• Authors: Md. Kaisar Rahman, Mohammad Mahmudul Hassan, Shariful Islam, Melinda K. Rostal, Md. Helal Uddin, Emily Hagan, Mohammed Abdus Samad, Meerjady Sabrina Flora, Jonathan H. Epstein, Ariful Islam
      Abstract: IntroductionAntimicrobial resistance (AMR) is a growing global health threat for humans and animals. Environmental contamination of antimicrobials from human and domestic animal feces has been linked to AMR in wildlife populations, including rhesus macaques. This study aimed to describe the eco-epidemiology of AMR within Salmonella and Staphylococcus species isolated from rhesus macaques.MethodsWe followed macaque groups for 4 h per day (2 days) to observe the direct and indirect contact rate and type between macaques and people and livestock. We collected 399 freshly defecated, non-invasive fecal samples from macaques at seven sites in Bangladesh in January–June 2017. Bacterial isolation and identification were conducted using culture, biochemical characteristics, and polymerase chain reaction (PCR). An antimicrobial susceptibility test (AST) for 12 antimicrobials for each organism was conducted using the Kirby–Bauer disc diffusion method.ResultsThe overall prevalence of Salmonella spp. and Staphylococcus spp. in rhesus macaques was 5% (n = 18; 95% CI: 3–7%) and 16% (n = 64; 95% CI: 13–20%), respectively. All the isolated Salmonella spp. and most of the Staphylococcus spp. (95%; 61/64; 95% CI: 86.9–99%) were resistant to at least one antimicrobial. The odds of a fecal sample having antimicrobial-resistant Salmonella spp (OR = 6.6; CI: 0.9–45.8, P = 0.05) and Staphylococcus spp. (OR = 5.6; CI: 1.2–26, P = 0.02) were significantly higher in samples collected at peri-urban sites than those collected at rural and urban sites. Salmonella spp. were most frequently resistant to tetracycline (89%), azithromycin (83%), sulfamethoxazole-trimethoprim (50%), and nalidixic acid (44%). Staphylococcus spp. were found to be highly resistant to ampicillin (93%), methicillin (31%), clindamycin (26%), and rifampicin (18%). Both bacterial species produced colonies with multidrug resistance to up to seven antimicrobials. Direct and indirect contact rates (within 20 m for at least 15 min) and resource sharing between macaques and people were higher in urban sites, while macaque-livestock contact rates were higher in rural sites.DiscussionThe study shows that resistant microorganisms are circulating in rhesus macaque, and direct and indirect contact with humans and livestock might expand the resistant organisms.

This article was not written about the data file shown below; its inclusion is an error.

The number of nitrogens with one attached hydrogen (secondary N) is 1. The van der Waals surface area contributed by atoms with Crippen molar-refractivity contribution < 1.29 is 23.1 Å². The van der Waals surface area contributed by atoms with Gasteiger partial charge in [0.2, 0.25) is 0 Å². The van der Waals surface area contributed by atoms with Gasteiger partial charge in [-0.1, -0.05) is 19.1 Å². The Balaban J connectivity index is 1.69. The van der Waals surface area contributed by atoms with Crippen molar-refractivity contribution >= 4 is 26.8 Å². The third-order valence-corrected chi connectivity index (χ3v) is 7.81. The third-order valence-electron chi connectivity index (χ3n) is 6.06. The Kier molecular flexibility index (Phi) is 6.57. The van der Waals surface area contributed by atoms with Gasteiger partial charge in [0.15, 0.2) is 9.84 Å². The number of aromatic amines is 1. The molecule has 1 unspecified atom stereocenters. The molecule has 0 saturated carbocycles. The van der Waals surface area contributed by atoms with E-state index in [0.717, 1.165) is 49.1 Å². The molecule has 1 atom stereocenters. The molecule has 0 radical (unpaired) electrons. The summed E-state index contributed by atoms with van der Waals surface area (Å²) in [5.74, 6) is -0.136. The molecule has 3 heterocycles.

PubDate: 2023-01-30T00:00:00Z
  • Dietary spirulina supplementation modifies rumen development, fermentation
           and bacteria composition in Hu sheep when consuming high-fat

    • Authors: Zhibo Wang, Yaxu Liang, Jiawei Lu, Zongyou Wei, Yongjin Bao, Xiaolei Yao, Yixuan Fan, Feng Wang, Daxiang Wang, Yanli Zhang
      Abstract: IntroductionThis study aims to investigate the long-term effects of spirulina supplementation in a high-fat diet (HFD) on rumen morphology, rumen fermentation, and the composition of rumen microbiota in lambs. Spirulina is a blue-green microalgae that has been shown to have high nutritional value for livestock.MethodsFifty-four lambs were randomly divided into three groups: a normal chow diet (NCD) group, a high-fat diet (HFD) group, and a high-fat diet supplemented with 3% spirulina (HFD+S) group. Rumen morphology, rumen fermentation, and rumen microbiota were analyzed at the end of the study.ResultsSpirulina supplementation improved the concentration of volatile fatty acids and rumen papilla length. Additionally, there was a tendency for an increase in rumen weight and an upregulation of the genes Claudin-1, Claudin-4, and Occludin in the HFD+S group. Pyrosequencing of the 16S ribosomal RNA gene also showed that spirulina supplementation significantly changed the rumen microbiota composition in the HFD group, with a decrease in richness and diversity. Specifically, the relative abundance of Prevotella 9 and Megasphaera was significantly increased in the HFD group compared to the NCD group, while spirulina supplementation reversed these changes.DiscussionThis study suggests that 3% spirulina supplementation can improve rumen development and fermentation, and effectively relieve rumen microbe disorders in lambs caused by a high-fat diet. However, further research is needed to confirm the findings and to examine the long-term effects of spirulina supplementation in different types of livestock and under different dietary conditions.
      PubDate: 2023-01-30T00:00:00Z
  • Structural change in feedlot cattle death loss

    • Authors: Mark Buda, Kellie Curry Raper, John Michael Riley, Derrell S. Peel